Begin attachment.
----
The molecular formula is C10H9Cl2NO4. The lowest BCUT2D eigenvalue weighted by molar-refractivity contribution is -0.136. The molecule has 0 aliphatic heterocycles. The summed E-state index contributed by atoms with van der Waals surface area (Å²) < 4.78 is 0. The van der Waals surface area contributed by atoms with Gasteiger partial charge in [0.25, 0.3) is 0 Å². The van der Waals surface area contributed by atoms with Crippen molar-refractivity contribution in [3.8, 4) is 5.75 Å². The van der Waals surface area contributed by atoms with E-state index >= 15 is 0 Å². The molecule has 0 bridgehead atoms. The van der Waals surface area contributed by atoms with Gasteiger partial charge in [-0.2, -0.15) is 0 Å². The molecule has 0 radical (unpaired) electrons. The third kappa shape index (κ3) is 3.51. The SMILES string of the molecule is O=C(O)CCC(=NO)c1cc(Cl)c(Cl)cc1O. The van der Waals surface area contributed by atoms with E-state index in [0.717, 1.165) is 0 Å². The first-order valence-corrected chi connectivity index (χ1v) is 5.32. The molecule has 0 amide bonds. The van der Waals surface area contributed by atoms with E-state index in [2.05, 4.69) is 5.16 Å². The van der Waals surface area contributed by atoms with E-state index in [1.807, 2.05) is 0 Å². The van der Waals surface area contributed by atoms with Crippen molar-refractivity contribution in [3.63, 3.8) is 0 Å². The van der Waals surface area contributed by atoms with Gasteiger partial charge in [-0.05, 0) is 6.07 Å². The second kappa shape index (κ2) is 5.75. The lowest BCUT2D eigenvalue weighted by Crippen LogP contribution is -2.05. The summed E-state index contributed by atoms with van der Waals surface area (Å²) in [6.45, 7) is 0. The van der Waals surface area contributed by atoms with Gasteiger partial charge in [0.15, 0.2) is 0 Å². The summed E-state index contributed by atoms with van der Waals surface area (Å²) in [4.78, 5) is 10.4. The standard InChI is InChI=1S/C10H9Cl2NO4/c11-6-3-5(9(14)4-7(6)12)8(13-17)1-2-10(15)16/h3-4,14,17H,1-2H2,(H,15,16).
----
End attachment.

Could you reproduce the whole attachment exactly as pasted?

The molecular formula is C10H9Cl2NO4. The lowest BCUT2D eigenvalue weighted by molar-refractivity contribution is -0.136. The molecule has 0 aliphatic heterocycles. The summed E-state index contributed by atoms with van der Waals surface area (Å²) < 4.78 is 0. The van der Waals surface area contributed by atoms with Gasteiger partial charge in [0.25, 0.3) is 0 Å². The van der Waals surface area contributed by atoms with Crippen molar-refractivity contribution in [3.8, 4) is 5.75 Å². The van der Waals surface area contributed by atoms with E-state index >= 15 is 0 Å². The molecule has 0 bridgehead atoms. The van der Waals surface area contributed by atoms with Gasteiger partial charge in [-0.2, -0.15) is 0 Å². The molecule has 0 radical (unpaired) electrons. The third kappa shape index (κ3) is 3.51. The SMILES string of the molecule is O=C(O)CCC(=NO)c1cc(Cl)c(Cl)cc1O. The van der Waals surface area contributed by atoms with E-state index in [0.717, 1.165) is 0 Å². The first-order valence-corrected chi connectivity index (χ1v) is 5.32. The molecule has 0 amide bonds. The van der Waals surface area contributed by atoms with E-state index in [2.05, 4.69) is 5.16 Å². The van der Waals surface area contributed by atoms with E-state index in [1.807, 2.05) is 0 Å². The van der Waals surface area contributed by atoms with Crippen molar-refractivity contribution in [3.63, 3.8) is 0 Å². The van der Waals surface area contributed by atoms with Gasteiger partial charge in [-0.05, 0) is 6.07 Å². The second kappa shape index (κ2) is 5.75. The lowest BCUT2D eigenvalue weighted by Crippen LogP contribution is -2.05. The summed E-state index contributed by atoms with van der Waals surface area (Å²) in [6.45, 7) is 0. The van der Waals surface area contributed by atoms with Gasteiger partial charge in [0.15, 0.2) is 0 Å². The summed E-state index contributed by atoms with van der Waals surface area (Å²) in [4.78, 5) is 10.4. The standard InChI is InChI=1S/C10H9Cl2NO4/c11-6-3-5(9(14)4-7(6)12)8(13-17)1-2-10(15)16/h3-4,14,17H,1-2H2,(H,15,16).